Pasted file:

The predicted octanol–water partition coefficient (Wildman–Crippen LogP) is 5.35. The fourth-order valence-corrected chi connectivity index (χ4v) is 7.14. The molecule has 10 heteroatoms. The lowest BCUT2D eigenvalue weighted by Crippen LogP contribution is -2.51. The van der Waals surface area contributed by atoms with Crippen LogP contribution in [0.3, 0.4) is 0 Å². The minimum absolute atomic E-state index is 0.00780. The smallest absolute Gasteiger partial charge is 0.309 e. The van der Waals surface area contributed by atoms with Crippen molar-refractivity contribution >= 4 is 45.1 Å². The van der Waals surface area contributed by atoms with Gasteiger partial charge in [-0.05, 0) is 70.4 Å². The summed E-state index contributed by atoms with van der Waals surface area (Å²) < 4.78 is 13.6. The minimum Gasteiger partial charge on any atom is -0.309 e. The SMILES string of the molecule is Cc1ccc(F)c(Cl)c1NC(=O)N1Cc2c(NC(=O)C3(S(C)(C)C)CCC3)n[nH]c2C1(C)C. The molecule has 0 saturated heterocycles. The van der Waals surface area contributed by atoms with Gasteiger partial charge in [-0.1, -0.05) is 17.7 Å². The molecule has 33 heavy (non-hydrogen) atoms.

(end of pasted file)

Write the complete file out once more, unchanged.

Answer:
The predicted octanol–water partition coefficient (Wildman–Crippen LogP) is 5.35. The fourth-order valence-corrected chi connectivity index (χ4v) is 7.14. The molecule has 10 heteroatoms. The lowest BCUT2D eigenvalue weighted by Crippen LogP contribution is -2.51. The van der Waals surface area contributed by atoms with Crippen LogP contribution in [0.3, 0.4) is 0 Å². The minimum absolute atomic E-state index is 0.00780. The smallest absolute Gasteiger partial charge is 0.309 e. The van der Waals surface area contributed by atoms with Crippen molar-refractivity contribution >= 4 is 45.1 Å². The van der Waals surface area contributed by atoms with Gasteiger partial charge in [-0.05, 0) is 70.4 Å². The summed E-state index contributed by atoms with van der Waals surface area (Å²) < 4.78 is 13.6. The minimum Gasteiger partial charge on any atom is -0.309 e. The SMILES string of the molecule is Cc1ccc(F)c(Cl)c1NC(=O)N1Cc2c(NC(=O)C3(S(C)(C)C)CCC3)n[nH]c2C1(C)C. The molecule has 0 saturated heterocycles. The van der Waals surface area contributed by atoms with Gasteiger partial charge in [-0.1, -0.05) is 17.7 Å². The molecule has 33 heavy (non-hydrogen) atoms.